I don't care how long it takes
or how you do it,
but he'll be a seaman if it kills him!
Get moving, rot your guts!
What are you waiting for? Christmas?
I want you in that crow's nest,
you crawling weevil.
I know what you want.
You want me in the crow's nest.
Now get in there!
Put your backs into it,
you drag-tailed jellyfish!
All right, back!
Forward, back, forward, back.
Forward, back! Forward, back!
Heave to, that's enough.
Let's have a look at it.
- Have you got it now?
- Hm.
Just swing the lead twice and heave it.
Right, try it, then.
All right, heave it!
I'm terribly sorry, it slipped.
All right, now let's try it once more.
This time, keep a firm hold of the end.
All right, heave it!
Man overboard!
Clack-handed blundering bilge rats.
We could have been sunk a dozen times
while you've been loading that.
Let's try it again.
This time, move!
Charge! Powder!
Ram it down hard!
Prepare to fire.
Fire! Get that ramrod out!
You're looking for something, lad?
Yes, sir. Where's the bathroom?
We don't have conveniences of that sort
aboard an old scow like this, man.
We go over the side.
You've not been waiting
ever since we sailed?
I want to have a bath, sir.
A bath?
I don't see what's so funny about that.
Oh, no, no, of course not, lad.
It's a very serious business, indeed,
taking a bath.
Then perhaps
you'll tell me where it is, sir?
Yes, of course. But you mustn't
fill it yourself. That's not on.
I'll have Mr Angel get it ready for you
right away, Mr Poop-Decker.
Thank you, sir.
I'll be in my cabin.
"Where's the bathroom"?
Yes, who is it?
Angel, sir. I wanted to tell you
your bath is ready for you, sir.
Oh. Thank you, Mr Angel.
Just a moment.
- Thank you.
- I'll show you where the bathroom is, sir.
In here, sir.
Thank you, Mr Angel. That will be all.
You wouldn't like me to scrub your back?
No, thank you. I can manage.
Excuse me.
Here he is, maties! The water baby!
I hope he hasn't forgot the powder
for his little you-know-what!
What do you men think you're doing?
Get back to your duties immediately!
What's the trouble, Mr Poop-Decker?
Isn't the bath to your liking?
I'm sorry
we couldn't get you a rubber duck.
I prefer to bath in private.
I'm awfully sorry
that there are so many people about,
but, unfortunately, you've chosen the time
of the men's recreation period,
but I'm sure that won't worry you.
After all
you haven't got anything we haven't got.
Oh, maties, I do believe he's shy!
What are you waiting for,
Mr Poop-Decker?
I've changed my mind!
Oh, no, no. We can't allow that.
Not after all the trouble we've been to.
Help him off with his clothes, lads.
No, you don't.
You again!
You just wait till I get up there to you!
On your feet!
The Captain wants to see you.
- Come on, get moving!
- All right!
I've got to pick up my ball and chain.
I'll flay the hide off you. Get moving!
Get up!
Get out!
The prisoner, sir.
- How are you?
- Terrible, sir. Awful!
I'm not surprised, after what you did.
Don't play with me!
Keelhaul me, string me up from the
highest yardarm, draw and quarter me,
sew what's left in canvas
and chuck me over the side.
Don't be silly.
That won't make you feel better.
- What are you going to do with me?
- Nothing.
No. Mr Deck-Pooper, Dock-Pepper,
has just told us
the whole thing was an accident.
You did?
- Thank you.
- That's all right. I couldn't...
I only did it in the interests
of justice, sir.
Smart young lad. We could do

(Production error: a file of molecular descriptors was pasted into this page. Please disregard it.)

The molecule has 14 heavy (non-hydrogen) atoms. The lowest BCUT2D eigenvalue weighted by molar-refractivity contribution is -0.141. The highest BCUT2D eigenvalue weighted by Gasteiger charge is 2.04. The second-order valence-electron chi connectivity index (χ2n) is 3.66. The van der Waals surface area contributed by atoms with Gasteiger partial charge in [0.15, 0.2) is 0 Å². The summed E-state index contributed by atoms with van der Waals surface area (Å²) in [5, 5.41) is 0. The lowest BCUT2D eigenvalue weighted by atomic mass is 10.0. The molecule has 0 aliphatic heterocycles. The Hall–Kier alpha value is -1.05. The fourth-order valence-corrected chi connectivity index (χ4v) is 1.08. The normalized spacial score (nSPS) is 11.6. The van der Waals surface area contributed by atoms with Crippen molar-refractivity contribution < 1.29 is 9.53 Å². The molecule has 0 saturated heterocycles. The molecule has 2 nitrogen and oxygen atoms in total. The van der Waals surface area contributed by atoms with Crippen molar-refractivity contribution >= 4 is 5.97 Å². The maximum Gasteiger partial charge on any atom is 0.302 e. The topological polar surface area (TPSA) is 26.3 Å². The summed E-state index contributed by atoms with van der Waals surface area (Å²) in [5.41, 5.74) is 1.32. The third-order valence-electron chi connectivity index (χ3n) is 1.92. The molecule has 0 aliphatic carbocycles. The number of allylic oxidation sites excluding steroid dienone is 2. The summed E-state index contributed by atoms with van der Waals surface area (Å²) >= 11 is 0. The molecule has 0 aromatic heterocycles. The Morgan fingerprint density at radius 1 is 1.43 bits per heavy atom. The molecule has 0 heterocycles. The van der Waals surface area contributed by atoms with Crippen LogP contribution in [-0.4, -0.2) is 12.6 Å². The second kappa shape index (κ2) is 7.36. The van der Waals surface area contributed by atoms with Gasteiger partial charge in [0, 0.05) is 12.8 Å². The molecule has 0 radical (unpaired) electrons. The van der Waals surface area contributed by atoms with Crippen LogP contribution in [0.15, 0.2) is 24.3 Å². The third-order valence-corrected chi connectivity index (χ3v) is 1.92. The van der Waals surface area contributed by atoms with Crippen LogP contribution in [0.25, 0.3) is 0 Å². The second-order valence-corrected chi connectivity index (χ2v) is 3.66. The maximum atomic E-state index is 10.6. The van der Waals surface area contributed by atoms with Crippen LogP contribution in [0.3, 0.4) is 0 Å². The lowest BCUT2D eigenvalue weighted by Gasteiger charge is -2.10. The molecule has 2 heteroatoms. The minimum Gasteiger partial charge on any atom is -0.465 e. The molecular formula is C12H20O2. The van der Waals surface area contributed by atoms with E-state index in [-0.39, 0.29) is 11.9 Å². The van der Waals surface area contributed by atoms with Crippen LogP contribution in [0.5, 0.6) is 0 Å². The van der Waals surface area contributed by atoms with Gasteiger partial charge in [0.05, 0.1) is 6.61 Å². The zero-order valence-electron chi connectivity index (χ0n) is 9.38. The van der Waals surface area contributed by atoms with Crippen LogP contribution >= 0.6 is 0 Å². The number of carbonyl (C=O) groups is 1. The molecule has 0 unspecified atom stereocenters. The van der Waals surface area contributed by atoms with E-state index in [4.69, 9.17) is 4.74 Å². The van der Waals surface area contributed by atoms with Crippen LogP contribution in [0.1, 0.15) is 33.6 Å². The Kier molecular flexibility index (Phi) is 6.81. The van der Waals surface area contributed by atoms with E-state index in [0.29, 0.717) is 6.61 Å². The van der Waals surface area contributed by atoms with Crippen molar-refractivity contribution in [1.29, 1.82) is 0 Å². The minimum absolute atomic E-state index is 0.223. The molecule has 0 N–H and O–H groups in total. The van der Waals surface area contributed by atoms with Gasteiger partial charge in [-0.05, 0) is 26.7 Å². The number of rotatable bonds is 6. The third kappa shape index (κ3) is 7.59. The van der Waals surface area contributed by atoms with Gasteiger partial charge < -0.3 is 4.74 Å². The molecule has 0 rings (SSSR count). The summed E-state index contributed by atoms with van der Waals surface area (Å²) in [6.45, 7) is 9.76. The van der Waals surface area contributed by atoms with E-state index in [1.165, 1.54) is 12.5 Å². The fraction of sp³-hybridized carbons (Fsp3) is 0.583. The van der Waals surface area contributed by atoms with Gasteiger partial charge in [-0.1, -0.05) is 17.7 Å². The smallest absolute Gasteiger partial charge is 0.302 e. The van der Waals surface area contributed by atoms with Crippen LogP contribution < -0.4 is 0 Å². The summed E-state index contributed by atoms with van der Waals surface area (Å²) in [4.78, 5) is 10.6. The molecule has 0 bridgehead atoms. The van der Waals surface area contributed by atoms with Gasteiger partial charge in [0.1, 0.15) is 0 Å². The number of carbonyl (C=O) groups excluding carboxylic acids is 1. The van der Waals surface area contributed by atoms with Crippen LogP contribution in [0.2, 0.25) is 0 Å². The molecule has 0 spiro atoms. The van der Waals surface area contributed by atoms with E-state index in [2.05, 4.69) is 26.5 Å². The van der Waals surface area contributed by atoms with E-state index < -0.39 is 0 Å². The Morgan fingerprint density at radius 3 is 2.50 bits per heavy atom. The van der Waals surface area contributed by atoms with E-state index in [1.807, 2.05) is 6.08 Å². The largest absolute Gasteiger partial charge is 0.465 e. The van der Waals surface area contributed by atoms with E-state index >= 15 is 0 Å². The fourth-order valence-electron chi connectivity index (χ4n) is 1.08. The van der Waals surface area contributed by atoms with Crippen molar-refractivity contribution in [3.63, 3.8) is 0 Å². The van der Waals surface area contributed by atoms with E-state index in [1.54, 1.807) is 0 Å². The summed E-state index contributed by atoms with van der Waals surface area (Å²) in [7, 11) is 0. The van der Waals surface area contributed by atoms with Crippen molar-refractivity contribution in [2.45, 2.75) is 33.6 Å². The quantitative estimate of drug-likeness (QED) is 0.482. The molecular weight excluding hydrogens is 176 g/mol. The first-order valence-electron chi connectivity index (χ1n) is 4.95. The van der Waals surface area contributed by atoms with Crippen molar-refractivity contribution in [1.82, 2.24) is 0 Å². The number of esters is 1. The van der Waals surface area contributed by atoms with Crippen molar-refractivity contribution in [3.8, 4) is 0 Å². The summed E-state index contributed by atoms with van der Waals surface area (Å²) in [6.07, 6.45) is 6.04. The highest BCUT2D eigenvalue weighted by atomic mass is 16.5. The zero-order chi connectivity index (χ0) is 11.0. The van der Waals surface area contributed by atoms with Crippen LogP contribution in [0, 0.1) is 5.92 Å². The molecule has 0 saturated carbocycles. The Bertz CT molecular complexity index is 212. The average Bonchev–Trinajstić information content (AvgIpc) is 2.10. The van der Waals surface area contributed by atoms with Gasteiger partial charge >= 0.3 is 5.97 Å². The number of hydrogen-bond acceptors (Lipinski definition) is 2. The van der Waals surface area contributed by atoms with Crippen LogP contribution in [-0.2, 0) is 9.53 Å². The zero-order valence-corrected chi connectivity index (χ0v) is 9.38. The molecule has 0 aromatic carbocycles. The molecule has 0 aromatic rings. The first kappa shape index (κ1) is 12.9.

with more of his kind in the navy.
Am I to understand
that you're pardoning this man, sir?
Of course. And I suggest we all forget
the entire incident. Agreed?
And we're all friends again, eh?
Oh, come on, Mr Howett. Smile.
Be a sport.
Now shake hands on it, eh?
Accident! Accident! Accident, sir.
You saw it, sir. Absolute accident.
All right! All right! I don't like
the way things are any more than you do,
but there's nothing we can do about it.
Get back to work
or I'll flay the hides off the lot of you!
- Well, Mr Angel?
- The lads are getting pretty restless, sir.
I don't blame 'em.
Three months at sea,
and no sight or smell of the enemy.
We're not likely to.
We're right off the shipping routes.
Stab my vitals, I don't know.
I've never sailed
under a captain like this one before.
If he's got a heart of oak,
it's got the worm in it.
- Sail ahoy!
- Where away?
On the starboard bow!
Mr Burke!
Ah, there she is.
And she's a Spaniard!
- Beat to quarters, Mr Angel!
- Aye aye, sir.
Hands to battle stations!
- Stand by to alter course!
- Aye aye, sir.
- Maintop men, aloft!
- Maintop? That's us, Walter.
What's going on?
What's all this jigging in the rigging?
- What's going on?
- We've sighted a Spaniard.
What? Where?
Oh, she's much too small to bother with.
Thank you.
Are you sure she's a Spaniard?
Yes, sir. We're cleared for action
and waiting for your order.
Well, er... Um, yes. Er...
We'd better have full sail,
wouldn't you say?
Definitely, sir.
Full sail, sir?
Full sail, Mr Howett.
Aye aye, sir. Full sail, Mr Angel.
Aye aye, sir.
- What did he say?
- Why don't you listen?
He said, "Hy-aye-ya-mizzel
laardarm ya-mickelansals!"
Here, what does it mean?
Roughly speaking,
if the sails are up, you take 'em down.
If they're down, you stick 'em...
You stick 'em up.
- All sails are set, sir.
- Ah, right.
- Now, she's going...?
- That way, sir.
Right. Then we'll go that way.
You mean,
we're running away from her, sir?
Certainly not.
We are making a strategic withdrawal.
Aren't we, Decker?
We certainly are.
With all clue respect,
I'd like to remind you of our orders:
To patrol, seek out the enemy
and destroy him!
Ah, but I've had other orders.
"Long sea voyage... blah blah...
"No worries... blah blah... no excitement. "
- These are Admiralty orders, sir?
- Oh, no. Doctor's orders.
He was most firm
about the "no excitement" bit.
But, sir, the Venus
has never run away from action before.
We're all very proud
of her record of victories
and the gallant men who fought with her.
I mean, look, sir. That plate on the deck.
That's where her last Captain fell.
I'm not surprised.
I nearly tripped over it myself.
If you'll kindly set the new course.
East south-east.
Wouldn't you say, Decker?
East south-east, sir.
Aye aye, sir.
Steer east south-east!
Thank you, Mr Howett. Carry on.
Come, Decker.
What goes on between those two?
- He'll have to go.